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From French acéphale, from Ancient Greek ἀκέφαλος (aképhalos, headless), from ἀ- (a-, not) + κεφαλή (kephalḗ, head). Synchronically, a- +‎ -cephalous.


  • IPA(key): /əˈsɛfələs/
  • (file)


acephalous (comparative more acephalous, superlative most acephalous)

  1. Headless
  2. (zoology, applied to bivalve mollusks) Without a distinct head.
  3. (botany) Having the style spring from the base, instead of from the apex, as is the case in certain ovaries
  4. Without a leader or chief.
  5. Without a beginning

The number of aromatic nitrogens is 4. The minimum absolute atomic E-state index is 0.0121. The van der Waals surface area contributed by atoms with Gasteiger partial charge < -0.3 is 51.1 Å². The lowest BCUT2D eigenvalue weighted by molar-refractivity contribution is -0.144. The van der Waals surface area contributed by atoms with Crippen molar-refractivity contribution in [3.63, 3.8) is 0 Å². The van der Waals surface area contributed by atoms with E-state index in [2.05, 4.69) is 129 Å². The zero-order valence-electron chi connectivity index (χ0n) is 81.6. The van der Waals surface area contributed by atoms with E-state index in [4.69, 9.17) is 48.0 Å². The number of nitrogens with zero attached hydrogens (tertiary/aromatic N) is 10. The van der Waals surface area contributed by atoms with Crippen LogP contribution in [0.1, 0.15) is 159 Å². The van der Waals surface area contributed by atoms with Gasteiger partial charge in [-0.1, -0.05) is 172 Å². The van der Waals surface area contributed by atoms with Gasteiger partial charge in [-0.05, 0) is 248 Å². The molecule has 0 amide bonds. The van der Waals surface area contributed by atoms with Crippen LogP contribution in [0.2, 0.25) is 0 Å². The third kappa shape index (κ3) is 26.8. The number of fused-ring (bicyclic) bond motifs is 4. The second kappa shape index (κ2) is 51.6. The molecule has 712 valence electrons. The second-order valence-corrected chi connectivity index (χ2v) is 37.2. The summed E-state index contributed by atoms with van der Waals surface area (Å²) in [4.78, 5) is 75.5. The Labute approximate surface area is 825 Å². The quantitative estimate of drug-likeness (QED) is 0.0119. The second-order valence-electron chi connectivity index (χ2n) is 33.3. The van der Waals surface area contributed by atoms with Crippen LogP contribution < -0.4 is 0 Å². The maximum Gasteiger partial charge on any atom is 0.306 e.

• 1828, Thomas de Quincey, Elements of Rhetoric (published in Blackwood's Edinburgh Magazine
      A false or acephalous structure of sentence.
  6. (prosody) Deficient in the beginning, as a line of poetry that is missing its expected opening syllable
    (Can we find and add a quotation of Brande to this entry?)

Derived terms[edit]


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